By MORGAN WINSOR, ABC News
(NEW YORK) — A pandemic of the novel coronavirus has now killed more than 511,000 people worldwide.
Over 10.4 million people across the globe have been diagnosed with COVID-19, the disease caused by the new respiratory virus, according to data compiled by the Center for Systems Science and Engineering at Johns Hopkins University. The actual numbers are believed to be much higher due to testing shortages, many unreported cases and suspicions that some governments are hiding the scope of their nations’ outbreaks.
Since the first cases were detected in China in December, the United States has become the worst-affected country, with more than 2.6 million diagnosed cases and at least 127,425 deaths.
Here’s how the news is developing Wednesday. All times Eastern:
6:02 a.m.: Tokyo Disneyland reopens for first time in four months
Tokyo Disneyland reopened Wednesday after being closed for four months due to the coronavirus pandemic.
The 115-acre theme park in Urayasu, near Tokyo, has undertaken a new set of policies and safety measures to protect against COVID-19, such as temperature screenings and the mandatory use of face masks.
Tickets to the park must be purchased online in advance. A limited number of guests will be allowed at a time in attractions, shops, restaurants and other facilities. Disney characters must maintain social distancing while greeting guests. Meanwhile, the park’s signature shows and parades remain suspended to avoid the formation of crowds, according to information posted on the Tokyo Disneyland website.
Tokyo DisneySea also reopened in Urayasu on Wednesday. Both parks suspended operations on Feb. 29 due to coronavirus concerns.
Tokyo, which has reported the highest number of COVID-19 cases in the country, permitted the area’s amusement parks to reopen in mid-June, after the Japanese government completely lifted the nationwide state of emergency in late May.
The Walt Disney Company is the parent company of ABC News.
5:35 a.m.: US reports nearly 44,800 new cases in one day
Nearly 44,800 new cases of COVID-19 were identified in the United States on Tuesday, according to a count kept by Johns Hopkins University.
The latest daily caseload is just under the country’s record high of more than 45,000 new cases identified last Friday.
The national total currently stands at 2,636,538 diagnosed cases with at least 127,425 deaths.
The cases include people from all 50 U.S. states, Washington, D.C., and other U.S. territories as well as repatriated citizens.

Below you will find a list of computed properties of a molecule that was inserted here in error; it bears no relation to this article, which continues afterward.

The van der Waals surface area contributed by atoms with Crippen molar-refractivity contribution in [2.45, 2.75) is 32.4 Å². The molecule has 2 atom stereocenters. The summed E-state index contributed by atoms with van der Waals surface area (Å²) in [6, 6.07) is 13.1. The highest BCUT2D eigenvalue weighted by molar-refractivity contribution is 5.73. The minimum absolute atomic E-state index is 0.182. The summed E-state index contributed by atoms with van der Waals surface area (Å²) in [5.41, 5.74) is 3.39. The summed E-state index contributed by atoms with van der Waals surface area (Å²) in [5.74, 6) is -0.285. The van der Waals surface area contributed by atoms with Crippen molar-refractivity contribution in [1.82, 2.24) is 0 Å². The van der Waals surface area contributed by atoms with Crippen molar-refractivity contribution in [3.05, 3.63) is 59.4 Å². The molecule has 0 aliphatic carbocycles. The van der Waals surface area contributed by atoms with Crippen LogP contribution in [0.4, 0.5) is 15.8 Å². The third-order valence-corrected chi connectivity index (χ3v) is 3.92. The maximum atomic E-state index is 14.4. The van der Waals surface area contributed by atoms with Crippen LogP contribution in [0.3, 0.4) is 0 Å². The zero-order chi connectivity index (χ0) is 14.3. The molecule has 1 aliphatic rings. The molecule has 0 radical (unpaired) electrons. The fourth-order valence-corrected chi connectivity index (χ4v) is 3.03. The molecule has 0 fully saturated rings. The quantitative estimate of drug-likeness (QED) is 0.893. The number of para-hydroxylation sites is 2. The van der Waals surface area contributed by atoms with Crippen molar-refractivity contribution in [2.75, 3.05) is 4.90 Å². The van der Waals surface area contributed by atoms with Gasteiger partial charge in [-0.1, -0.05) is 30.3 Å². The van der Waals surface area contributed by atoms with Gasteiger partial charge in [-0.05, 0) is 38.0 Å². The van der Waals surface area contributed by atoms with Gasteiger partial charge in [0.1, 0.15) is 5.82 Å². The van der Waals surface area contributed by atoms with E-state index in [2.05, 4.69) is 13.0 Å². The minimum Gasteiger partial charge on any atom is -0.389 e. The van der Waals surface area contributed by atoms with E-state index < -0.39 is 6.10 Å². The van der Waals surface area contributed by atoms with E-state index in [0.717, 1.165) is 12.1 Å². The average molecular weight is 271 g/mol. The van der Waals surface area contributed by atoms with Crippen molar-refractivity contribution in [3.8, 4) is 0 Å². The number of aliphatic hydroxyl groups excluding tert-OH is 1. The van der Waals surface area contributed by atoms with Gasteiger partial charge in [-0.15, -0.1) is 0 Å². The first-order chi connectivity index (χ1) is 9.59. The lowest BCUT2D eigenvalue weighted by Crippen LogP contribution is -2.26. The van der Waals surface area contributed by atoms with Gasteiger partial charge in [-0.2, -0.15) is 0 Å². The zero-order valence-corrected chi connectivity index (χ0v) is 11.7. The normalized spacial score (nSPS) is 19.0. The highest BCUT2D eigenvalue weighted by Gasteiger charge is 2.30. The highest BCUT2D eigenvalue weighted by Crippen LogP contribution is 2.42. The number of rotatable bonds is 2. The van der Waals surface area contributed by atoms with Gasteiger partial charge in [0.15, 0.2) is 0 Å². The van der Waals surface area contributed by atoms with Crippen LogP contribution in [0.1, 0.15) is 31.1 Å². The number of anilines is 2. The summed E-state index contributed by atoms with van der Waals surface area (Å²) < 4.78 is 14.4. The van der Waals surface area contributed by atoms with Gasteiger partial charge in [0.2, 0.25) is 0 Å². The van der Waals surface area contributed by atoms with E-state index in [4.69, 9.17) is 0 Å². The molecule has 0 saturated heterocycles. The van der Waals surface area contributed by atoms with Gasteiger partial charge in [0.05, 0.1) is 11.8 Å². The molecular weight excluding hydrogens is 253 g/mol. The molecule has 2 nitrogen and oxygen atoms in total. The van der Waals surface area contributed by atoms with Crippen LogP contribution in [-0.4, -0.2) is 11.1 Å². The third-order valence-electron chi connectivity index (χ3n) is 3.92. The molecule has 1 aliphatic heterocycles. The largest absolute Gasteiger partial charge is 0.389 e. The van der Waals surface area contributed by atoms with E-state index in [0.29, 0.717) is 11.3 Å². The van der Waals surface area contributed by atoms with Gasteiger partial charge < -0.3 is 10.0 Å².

By May 20, all states had begun lifting stay-at-home orders and other restrictions put in place to curb the spread of the novel coronavirus. The day-to-day increase in cases then hovered around 20,000 for a couple of weeks before shooting back up to over 30,000 and then crossing 40,000 last week.
Nearly half of all 50 states have seen a rise in infections in recent weeks, with some — such as Florida, South Carolina and Georgia — reporting daily records.
3:38 a.m.: Europe reopens borders but US travelers remain barred
The European Union began opening its external borders on Wednesday, but travelers from the United States aren’t among those allowed to visit.
EU ambassadors have agreed on lifting travel restrictions for 15 countries based on the epidemiological situation and containment measures, including Australia, Canada, South Korea and Tunisia. China was also included on the list but with a caveat — the country must reciprocate by allowing EU travelers to visit.
Countries where coronavirus infections are on the rise were excluded from the list, noticeably the United States, Russia and Brazil.
The criteria requires that the number of new COVID-19 cases over the last 14 days per 100,000 people is similar or below that of the EU’s. According to The New York Times, the average among the 27 countries within the EU was 16 in mid-June; in the United States, it was 107.
The EU said countries must also have a “stable or decreasing trend of new cases over this period in comparison to the previous 14 days.” The bloc will consider the reliability of each nation’s data as well as what measures have been taken in response to their outbreaks, including contact tracing and testing. Reciprocity will also be taken into account.
U.S. President Donald Trump suspended travelers from most European countries in March.
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